It’s hard for me to tell to be honest. I’ve heard people compare this to the first album or to the record that I did that was never released, called ‘Popular.’ I feel that the response has been as positive as every other record that I’ve done.

Do you see your music going in a logical progression, from where you’ve been before to where you are now?

The last record (‘What Were You Hoping For’) was much more bombastic, a lot more guitars and I think because ‘Popular’ wasn’t released, I think most people missed that step from ‘On The Jungle Floor’ to this record, so, I think that if you haven’t heard my third or fourth records then this record makes more sense as a follow-up to my second record, which was ‘On The Jungle Floor.’

Given that you write, play, produce, and record most of your music on your own, how would you describe the process for making this album?

Probably hellish (laughs). No, it wasn’t that bad but when you have to crawl inside your head and pull all these ideas out it can be exhausting particularly given the social and political climate in this day and age.

When you’re writing a song do you put a rhythm track down first or build it around a chord sequence?

Usually the idea comes to me pretty complete. It’s usually something that I emerge from my sleep with or something that will hit me when I’m driving. Generally, all the song is there from the lyrics, the rhythm, to the bass, and alternating guitars. Things like that are usually all there and it’s just a matter of sitting down and putting all the parts down. It probably takes about an hour. It starts from anywhere in the track to be honest. It almost has no start or end point. When people try to write out the rhythms to West African drums they generally fall short because there’s no start point: every downbeat can be a one… my music’s kind of like that; the rhythm dictates the feeling and the emotion in the track so it’s difficult to say where I start. It could be a melody, a beat, but it’s all kind of there simultaneously.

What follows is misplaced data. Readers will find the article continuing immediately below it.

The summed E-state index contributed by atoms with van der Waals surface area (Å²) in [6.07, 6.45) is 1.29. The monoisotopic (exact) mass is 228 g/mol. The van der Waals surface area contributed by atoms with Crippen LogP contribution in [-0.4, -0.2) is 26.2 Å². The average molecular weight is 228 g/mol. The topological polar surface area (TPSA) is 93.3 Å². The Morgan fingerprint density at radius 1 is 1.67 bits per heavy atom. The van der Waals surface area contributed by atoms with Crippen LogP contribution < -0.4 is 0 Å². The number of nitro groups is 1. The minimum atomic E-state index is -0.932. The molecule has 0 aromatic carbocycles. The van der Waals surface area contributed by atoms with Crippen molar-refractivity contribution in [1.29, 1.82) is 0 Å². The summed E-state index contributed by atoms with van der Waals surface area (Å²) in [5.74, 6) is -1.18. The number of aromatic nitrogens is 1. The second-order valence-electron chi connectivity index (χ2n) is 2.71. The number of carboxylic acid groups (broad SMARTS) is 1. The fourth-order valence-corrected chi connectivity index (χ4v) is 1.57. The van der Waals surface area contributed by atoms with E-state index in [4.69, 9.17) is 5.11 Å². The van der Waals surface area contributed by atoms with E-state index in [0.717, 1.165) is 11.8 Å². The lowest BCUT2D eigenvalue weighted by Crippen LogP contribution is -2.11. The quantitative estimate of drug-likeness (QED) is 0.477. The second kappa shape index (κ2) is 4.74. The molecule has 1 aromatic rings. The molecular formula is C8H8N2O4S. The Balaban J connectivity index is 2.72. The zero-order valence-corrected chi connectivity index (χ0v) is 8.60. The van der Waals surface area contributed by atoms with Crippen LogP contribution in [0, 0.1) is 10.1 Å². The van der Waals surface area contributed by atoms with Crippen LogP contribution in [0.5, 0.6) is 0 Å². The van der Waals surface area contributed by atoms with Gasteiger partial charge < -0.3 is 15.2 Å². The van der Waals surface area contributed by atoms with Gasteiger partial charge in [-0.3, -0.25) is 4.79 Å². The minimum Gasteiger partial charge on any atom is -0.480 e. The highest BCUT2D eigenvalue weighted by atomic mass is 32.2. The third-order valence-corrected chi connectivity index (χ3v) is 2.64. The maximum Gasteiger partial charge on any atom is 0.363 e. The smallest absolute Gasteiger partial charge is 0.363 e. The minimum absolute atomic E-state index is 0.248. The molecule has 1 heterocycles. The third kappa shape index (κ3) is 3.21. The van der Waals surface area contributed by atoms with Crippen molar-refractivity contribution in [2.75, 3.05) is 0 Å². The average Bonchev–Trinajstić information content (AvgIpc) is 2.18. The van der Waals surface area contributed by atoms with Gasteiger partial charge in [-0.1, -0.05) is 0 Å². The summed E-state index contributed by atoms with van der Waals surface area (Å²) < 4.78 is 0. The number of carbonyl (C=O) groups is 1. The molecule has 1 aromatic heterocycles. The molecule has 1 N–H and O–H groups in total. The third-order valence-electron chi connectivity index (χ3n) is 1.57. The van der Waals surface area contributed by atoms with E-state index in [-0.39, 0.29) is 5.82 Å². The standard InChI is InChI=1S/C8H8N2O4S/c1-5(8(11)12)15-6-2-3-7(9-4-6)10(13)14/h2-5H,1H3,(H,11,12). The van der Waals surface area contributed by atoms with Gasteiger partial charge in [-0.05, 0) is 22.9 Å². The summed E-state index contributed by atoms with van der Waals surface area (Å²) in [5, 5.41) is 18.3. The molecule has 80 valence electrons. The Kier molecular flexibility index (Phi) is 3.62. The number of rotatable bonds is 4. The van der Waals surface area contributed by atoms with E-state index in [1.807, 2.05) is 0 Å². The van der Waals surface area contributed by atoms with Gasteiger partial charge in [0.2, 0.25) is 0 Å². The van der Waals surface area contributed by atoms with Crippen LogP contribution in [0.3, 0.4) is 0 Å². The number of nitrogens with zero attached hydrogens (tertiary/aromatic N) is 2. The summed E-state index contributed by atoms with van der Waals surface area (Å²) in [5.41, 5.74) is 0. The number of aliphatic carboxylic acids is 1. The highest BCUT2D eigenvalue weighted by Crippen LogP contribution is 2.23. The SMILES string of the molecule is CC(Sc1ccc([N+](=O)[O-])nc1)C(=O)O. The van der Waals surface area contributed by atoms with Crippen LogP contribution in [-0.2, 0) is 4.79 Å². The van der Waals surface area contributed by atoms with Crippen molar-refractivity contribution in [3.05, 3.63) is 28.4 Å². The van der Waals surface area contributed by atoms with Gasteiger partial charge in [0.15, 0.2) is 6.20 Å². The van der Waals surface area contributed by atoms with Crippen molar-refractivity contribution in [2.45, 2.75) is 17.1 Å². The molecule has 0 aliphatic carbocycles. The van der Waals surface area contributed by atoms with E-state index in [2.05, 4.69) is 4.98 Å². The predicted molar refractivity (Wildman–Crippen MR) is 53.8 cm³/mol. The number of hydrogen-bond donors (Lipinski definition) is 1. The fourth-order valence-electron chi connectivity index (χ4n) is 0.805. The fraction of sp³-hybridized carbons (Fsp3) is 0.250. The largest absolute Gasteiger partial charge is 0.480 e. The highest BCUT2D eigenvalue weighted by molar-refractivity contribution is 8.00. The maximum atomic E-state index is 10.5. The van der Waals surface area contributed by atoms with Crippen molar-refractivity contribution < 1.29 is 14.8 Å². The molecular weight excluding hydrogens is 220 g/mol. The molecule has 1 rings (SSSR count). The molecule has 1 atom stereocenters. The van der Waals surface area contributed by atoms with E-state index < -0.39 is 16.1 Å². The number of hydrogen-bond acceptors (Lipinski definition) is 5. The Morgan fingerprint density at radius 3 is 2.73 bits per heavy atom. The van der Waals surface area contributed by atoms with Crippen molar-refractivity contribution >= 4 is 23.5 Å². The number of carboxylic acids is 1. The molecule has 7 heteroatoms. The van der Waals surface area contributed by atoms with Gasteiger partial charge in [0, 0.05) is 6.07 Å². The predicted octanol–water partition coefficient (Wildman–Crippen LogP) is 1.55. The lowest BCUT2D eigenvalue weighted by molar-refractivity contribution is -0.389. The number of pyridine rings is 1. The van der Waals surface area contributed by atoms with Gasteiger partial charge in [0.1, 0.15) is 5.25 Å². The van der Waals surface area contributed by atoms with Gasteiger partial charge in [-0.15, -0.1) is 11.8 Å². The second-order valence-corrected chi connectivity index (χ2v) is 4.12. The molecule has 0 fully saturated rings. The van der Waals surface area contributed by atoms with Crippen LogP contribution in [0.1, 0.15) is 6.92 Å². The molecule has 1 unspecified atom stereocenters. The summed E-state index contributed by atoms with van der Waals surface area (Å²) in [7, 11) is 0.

The song ‘Puddin” is one of several standouts on the LP. What was the inspiration behind it?

That actually came about from being on the road after the ‘On The Jungle Floor’ album. I was getting to release my third record, ‘Popular,’ and we were just playing and that was one of the choruses that we were messing around with: (sings) “I don’t want any more puddin” (laughs). A few years later I just put the track to it. It’s got an African rhythm but with the old gospel quartet guitars on it, that you might hear from founding groups like the Violinaires or the Brooklyn All-Stars.

The new album is coming out on your own label. Does that mean that you’ve had your fill now of major labels given what happened to you at Blue Note?

Oh, no, not at all. I would love to get into a situation where people were serious about marketing serious musicians and serious craftsmanship to the public. I’d be happy to get into a situation where somebody was serious about figuring a way to market my music to the public. The public definitely want to hear it but they don’t want to have to look for it (laughs).

Van_and_Randy(Van Hunt with Randy Jackson)

America’s Got Talent judge Randy Jackson is your manager. What’s his strength as a manager and what have you learned from him?

I think his strength is being able to support your vision with a real solid and experienced voice. This is a guy who has perfect pitch, he can read music, is a great musician and also understands the business of the music industry. So when he talks to you he knows music history and he can talk to you from so many different angles and yet seemingly from all of the angles at the same time.